The most practical implementations of algorithms for arithmetic on large inte- gers are written in low-level “assembly language,” specific to a particular machine’s architecture (e.g., the GNU Multi-Precision library GMP, available at gmplib. org). Besides the general fact that such hand-crafted code is more e ffi cient than that produced by a compiler, there is another, more important reason for using assembly language. A typical 32-bit machine often comes with instructions that allow one to compute the 64-bit product of two 32-bit integers, and similarly, instructions to divide a 64-bit integer by a 32-bit integer (obtaining both the quo- tient and remainder). However, high-level programming languages do not (as a rule) provide any access to these low-level instructions. Indeed, we suggested in §3.3 using a value for the base B of about half the word-size of the machine, in order to avoid overflow. However, if one codes in assembly language, one can take B to be much closer, or even equal, to the word-size of the machine. Since our basic algorithms for multiplication and division run in time quadratic in the **number** of base-B digits, the effect of doubling the bit-length of B is to decrease the running time of these algorithms by a factor of four. This e ff ect, combined with the improvements one might typically expect from using assembly-language code, can easily lead to a five- to ten-fold decrease in the running time, compared to an implementation in a high-level language. This is, of course, a significant improvement for those interested in serious “**number** crunching.”

Show more
598 Read more

This book also tries to show students how software can be used intelligently in **algebra**. I feel that this is particularly important for the intended audience. There is a delicate philosophical point. Does a software calculation prove anything? This is not a simple question, and there does not seem to be a consensus among mathematicians about it. There are a few places in the text where a calculation does rely on software, for example, in calculating the Sylow 2-subgroups of S 8 .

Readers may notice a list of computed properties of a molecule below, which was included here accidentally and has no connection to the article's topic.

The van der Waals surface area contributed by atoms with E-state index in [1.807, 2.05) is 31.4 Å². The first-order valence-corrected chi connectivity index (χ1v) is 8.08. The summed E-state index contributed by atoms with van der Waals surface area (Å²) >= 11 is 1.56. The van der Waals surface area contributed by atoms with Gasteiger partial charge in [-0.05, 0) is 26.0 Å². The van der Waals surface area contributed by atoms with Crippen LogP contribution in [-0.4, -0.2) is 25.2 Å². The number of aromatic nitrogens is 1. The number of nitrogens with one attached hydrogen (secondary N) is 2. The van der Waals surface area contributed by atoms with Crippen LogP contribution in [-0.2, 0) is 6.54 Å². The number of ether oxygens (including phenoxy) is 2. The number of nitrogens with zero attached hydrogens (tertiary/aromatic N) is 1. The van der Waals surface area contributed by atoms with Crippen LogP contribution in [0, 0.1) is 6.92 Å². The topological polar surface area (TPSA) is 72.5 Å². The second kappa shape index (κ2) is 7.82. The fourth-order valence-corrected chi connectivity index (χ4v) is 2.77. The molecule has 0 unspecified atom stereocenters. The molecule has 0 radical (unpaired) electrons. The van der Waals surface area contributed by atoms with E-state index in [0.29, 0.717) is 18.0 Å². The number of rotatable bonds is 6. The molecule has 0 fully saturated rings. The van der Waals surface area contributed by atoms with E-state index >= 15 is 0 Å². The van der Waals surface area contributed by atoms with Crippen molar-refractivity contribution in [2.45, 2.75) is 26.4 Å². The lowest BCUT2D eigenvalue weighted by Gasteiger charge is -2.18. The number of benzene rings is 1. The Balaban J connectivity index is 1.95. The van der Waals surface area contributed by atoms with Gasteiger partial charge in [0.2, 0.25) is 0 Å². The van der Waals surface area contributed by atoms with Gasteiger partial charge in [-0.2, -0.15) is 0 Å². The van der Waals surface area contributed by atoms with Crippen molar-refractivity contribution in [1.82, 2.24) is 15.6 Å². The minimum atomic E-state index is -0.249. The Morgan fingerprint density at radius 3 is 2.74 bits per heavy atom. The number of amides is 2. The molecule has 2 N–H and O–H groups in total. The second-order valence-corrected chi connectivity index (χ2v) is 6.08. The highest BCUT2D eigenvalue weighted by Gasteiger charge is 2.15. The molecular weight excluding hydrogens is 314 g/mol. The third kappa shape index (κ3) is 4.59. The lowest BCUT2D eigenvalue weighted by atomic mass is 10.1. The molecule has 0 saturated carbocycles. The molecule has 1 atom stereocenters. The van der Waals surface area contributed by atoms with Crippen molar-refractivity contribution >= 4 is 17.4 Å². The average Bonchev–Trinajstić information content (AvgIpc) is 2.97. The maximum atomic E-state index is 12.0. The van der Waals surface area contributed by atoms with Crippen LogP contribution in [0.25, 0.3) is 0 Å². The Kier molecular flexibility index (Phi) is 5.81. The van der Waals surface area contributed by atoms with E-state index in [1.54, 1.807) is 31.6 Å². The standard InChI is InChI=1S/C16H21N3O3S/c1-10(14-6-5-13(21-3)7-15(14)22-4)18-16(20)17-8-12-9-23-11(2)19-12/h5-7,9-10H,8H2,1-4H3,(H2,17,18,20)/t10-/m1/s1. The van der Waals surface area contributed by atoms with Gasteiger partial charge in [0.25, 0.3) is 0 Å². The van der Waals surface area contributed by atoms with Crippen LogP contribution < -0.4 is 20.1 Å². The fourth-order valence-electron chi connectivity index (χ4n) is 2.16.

419 Read more

we can assume that a, b are coprime (i.e., have no common factors) and plot it as the point in the xy-plane with coordinates (a, b). Starting at (1, 1) we can now trace out a path passing through all of these points with coprime positive natural **number** coordinates and can even arrange to do this without ever recrossing such a point.

68 Read more

Joseph-Louis Lagrange (1736–1813), born in Turin, Italy, was of French and Italian descent. His talent for mathematics became apparent at an early age. Leonhard Euler recognized Lagrange’s abilities when Lagrange, who was only 19, communicated to Euler some work that he had done in the calculus of variations. That year he was also named a professor at the Royal Artillery School in Turin. At the age of 23 he joined the Berlin Academy. Frederick the Great had written to Lagrange proclaiming that the “greatest king in Europe” should have the “greatest mathematician in Europe” at his court. For 20 years Lagrange held the position vacated by his mentor, Euler. His works include contributions to **number** **theory**, group **theory**, physics and mechanics, the calculus of variations, the **theory** of equations, and differential equations. Along with Laplace and Lavoisier, Lagrange was one of the people responsible for designing the metric system. During his life Lagrange profoundly influenced the development of mathematics, leaving much to the next generation of mathematicians in the form of examples and new problems to be solved.

Show more
343 Read more

A good argument could be made that linear **algebra** is the most useful subject in all of mathematics and that it exceeds even courses like calculus in its signiﬁcance. It is used extensively in applied mathematics and engineering. Continuum mechanics, for example, makes use of topics from linear **algebra** in deﬁning things like the strain and in determining appropriate constitutive laws. It is fundamental in the study of statistics. For example, principal component analysis is really based on the singular value decomposition discussed in this book. It is also fundamental in pure mathematics areas like **number** **theory**, functional analysis, geometric measure **theory**, and diﬀerential geometry. Even calculus cannot be correctly understood without it. For example, the derivative of a function of many variables is an example of a linear transformation, and this is the way it must be understood as soon as you consider functions of more than one variable.

Show more
503 Read more